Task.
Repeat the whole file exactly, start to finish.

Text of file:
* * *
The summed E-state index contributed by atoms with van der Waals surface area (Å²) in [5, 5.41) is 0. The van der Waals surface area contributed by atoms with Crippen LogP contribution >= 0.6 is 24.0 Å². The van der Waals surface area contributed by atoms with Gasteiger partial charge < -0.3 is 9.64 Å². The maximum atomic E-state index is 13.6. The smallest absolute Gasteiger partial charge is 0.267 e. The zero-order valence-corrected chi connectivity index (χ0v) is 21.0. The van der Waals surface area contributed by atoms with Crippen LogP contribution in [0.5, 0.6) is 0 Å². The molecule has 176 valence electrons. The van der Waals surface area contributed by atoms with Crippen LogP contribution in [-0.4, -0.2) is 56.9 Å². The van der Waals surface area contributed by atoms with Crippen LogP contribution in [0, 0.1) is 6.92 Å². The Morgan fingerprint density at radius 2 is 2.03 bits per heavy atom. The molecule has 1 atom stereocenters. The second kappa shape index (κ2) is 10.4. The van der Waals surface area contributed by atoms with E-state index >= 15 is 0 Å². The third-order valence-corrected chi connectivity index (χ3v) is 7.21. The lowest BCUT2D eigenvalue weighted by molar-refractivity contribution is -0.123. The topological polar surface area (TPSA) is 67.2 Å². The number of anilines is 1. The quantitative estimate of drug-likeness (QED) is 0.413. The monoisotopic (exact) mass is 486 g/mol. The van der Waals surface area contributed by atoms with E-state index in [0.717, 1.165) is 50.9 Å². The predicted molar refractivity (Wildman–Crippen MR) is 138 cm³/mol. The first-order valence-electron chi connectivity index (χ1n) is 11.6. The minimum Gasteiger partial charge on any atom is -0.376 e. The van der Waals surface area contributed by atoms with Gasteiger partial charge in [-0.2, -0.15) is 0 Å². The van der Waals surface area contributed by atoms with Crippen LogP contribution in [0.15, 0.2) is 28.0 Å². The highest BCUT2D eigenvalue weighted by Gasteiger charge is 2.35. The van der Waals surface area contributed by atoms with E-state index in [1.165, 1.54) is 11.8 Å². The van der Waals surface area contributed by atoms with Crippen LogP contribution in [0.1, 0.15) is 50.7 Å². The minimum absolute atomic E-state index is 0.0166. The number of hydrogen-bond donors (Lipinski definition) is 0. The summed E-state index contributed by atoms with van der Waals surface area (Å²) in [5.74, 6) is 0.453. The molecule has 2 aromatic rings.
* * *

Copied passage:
The summed E-state index contributed by atoms with van der Waals surface area (Å²) in [5, 5.41) is 0. The van der Waals surface area contributed by atoms with Crippen LogP contribution >= 0.6 is 24.0 Å². The van der Waals surface area contributed by atoms with Gasteiger partial charge < -0.3 is 9.64 Å². The maximum atomic E-state index is 13.6. The smallest absolute Gasteiger partial charge is 0.267 e. The zero-order valence-corrected chi connectivity index (χ0v) is 21.0. The van der Waals surface area contributed by atoms with Crippen LogP contribution in [0.5, 0.6) is 0 Å². The molecule has 176 valence electrons. The van der Waals surface area contributed by atoms with Crippen LogP contribution in [-0.4, -0.2) is 56.9 Å². The van der Waals surface area contributed by atoms with Crippen LogP contribution in [0, 0.1) is 6.92 Å². The Morgan fingerprint density at radius 2 is 2.03 bits per heavy atom. The molecule has 1 atom stereocenters. The second kappa shape index (κ2) is 10.4. The van der Waals surface area contributed by atoms with E-state index >= 15 is 0 Å². The third-order valence-corrected chi connectivity index (χ3v) is 7.21. The lowest BCUT2D eigenvalue weighted by molar-refractivity contribution is -0.123. The topological polar surface area (TPSA) is 67.2 Å². The number of anilines is 1. The quantitative estimate of drug-likeness (QED) is 0.413. The monoisotopic (exact) mass is 486 g/mol. The van der Waals surface area contributed by atoms with E-state index in [0.717, 1.165) is 50.9 Å². The predicted molar refractivity (Wildman–Crippen MR) is 138 cm³/mol. The first-order valence-electron chi connectivity index (χ1n) is 11.6. The minimum Gasteiger partial charge on any atom is -0.376 e. The van der Waals surface area contributed by atoms with Gasteiger partial charge in [-0.2, -0.15) is 0 Å². The van der Waals surface area contributed by atoms with Crippen LogP contribution in [0.15, 0.2) is 28.0 Å². The highest BCUT2D eigenvalue weighted by Gasteiger charge is 2.35. The van der Waals surface area contributed by atoms with E-state index in [1.165, 1.54) is 11.8 Å². The van der Waals surface area contributed by atoms with Crippen LogP contribution in [0.1, 0.15) is 50.7 Å². The minimum absolute atomic E-state index is 0.0166. The number of hydrogen-bond donors (Lipinski definition) is 0. The summed E-state index contributed by atoms with van der Waals surface area (Å²) in [5.74, 6) is 0.453. The molecule has 2 aromatic rings.